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Old 06-14-2002
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Anchoring Dilemmas

Most of us know how to calculate scope when it comes to anchoring, but is there a rule of thumb that equates a foot of chain to some length of nylon rode?

Mark Matthews responds:
Thanks for the question. To my knowledge, there isn't a set formula for equating the amount of line to chain in an anchor rode. Tom Wood, an anchoring expert, has written extensively about types of anchors, rodes, and anchoring techniques on this website. His counsel regarding how much chain you should have in a chain-and-rope anchor rode is not fixed because of the variety of factors involved (boat displacement, draft, surface conditions, etc.). And John Rousmaniere, the noted author of The Annapolis Book of Seamanship, recommends at least six to 10 feet of chain accompany every anchor rode (except of course those for dinghies and those that are all-chain), but that's a bare minimum for anything over 25 feet LOA. You could say that twice as much line as chain would keep you safe in almost any situation.

What most anchoring formulae tend to ignore, however, is that length of rode needed for the proper amount of scope should be calculated from the point at which the chain or rode leaves the bow, typically several feet above the water's surface. Tidal state is likewise important to factor, especially in areas of large tidal ranges. So when calculating the scope, consult the tide tables for your area and pay out accordingly. If you're just working off the sounded depth of the chart, keep in mind these are in mean lower, low water, so the water is likely to be getting deeper at some point during your stay. Use a depth sounder, or if you're lacking that, take soundings with a lead line.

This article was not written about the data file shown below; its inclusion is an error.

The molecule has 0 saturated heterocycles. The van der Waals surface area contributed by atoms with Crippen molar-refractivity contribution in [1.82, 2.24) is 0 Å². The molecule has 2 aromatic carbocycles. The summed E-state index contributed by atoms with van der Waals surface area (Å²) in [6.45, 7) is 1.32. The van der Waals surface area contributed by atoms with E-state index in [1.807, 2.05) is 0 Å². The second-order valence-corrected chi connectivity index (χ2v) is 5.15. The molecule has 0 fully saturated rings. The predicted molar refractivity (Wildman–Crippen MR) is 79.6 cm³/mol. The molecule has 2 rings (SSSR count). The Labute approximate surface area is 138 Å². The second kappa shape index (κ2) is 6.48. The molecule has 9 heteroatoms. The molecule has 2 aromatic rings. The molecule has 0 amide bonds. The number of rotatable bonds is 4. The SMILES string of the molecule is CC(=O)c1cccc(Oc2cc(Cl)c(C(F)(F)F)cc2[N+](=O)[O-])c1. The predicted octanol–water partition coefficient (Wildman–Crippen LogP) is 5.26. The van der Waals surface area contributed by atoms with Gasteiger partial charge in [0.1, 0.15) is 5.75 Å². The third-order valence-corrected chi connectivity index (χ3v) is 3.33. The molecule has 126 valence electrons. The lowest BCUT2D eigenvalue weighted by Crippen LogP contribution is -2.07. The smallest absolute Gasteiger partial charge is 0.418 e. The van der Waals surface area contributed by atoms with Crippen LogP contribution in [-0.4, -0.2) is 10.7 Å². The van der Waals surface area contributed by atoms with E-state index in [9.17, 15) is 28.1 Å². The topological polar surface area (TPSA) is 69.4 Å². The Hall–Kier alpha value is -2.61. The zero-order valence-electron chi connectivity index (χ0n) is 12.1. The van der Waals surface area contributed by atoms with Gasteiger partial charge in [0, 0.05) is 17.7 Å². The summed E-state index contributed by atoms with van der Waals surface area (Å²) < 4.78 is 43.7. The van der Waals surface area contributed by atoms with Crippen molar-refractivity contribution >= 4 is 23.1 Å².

Any anchoring system is only as strong as the sum of its parts, and as such care must be taken to ensure that all swivels, shackles, and other components are properly tightened, wire-tied, and in good working order. Snubbers are also recommended when using all-chain to keep shock loads to a minimum on the windlass, deck cleats, rollers, and fittings. Make sure you use nylon rode, which will stretch in a blow and leave life below a bit quieter when out on the hook—there's nothing worse than a grinding chain on a bow roller when you're trying to get to sleep. And if it really starts howling, consider using a sentinel, or a weight that can be paid down the length of rode or chain. This reduces the angle of the rode, increases the canterary, and gives a dramatic increase in holding power.

If you're using rode, you'll want to make sure any weight you send down the line won't give you chafing problems. I've had luck with a number of homegrown devices. We came across the head of a CQR that we attached to a retrieval line once, and sent it down the chain. Or you can check out something like the ABI Rode Rider.

For additional information, you can also check out a number of articles on the site concerning anchoring that we ran a while ago. Most were written by Tom Wood and Liza Copeland. Here's the link to the first one and you can take it from there: "Choosing Anchors, Rodes, and Windlasses".


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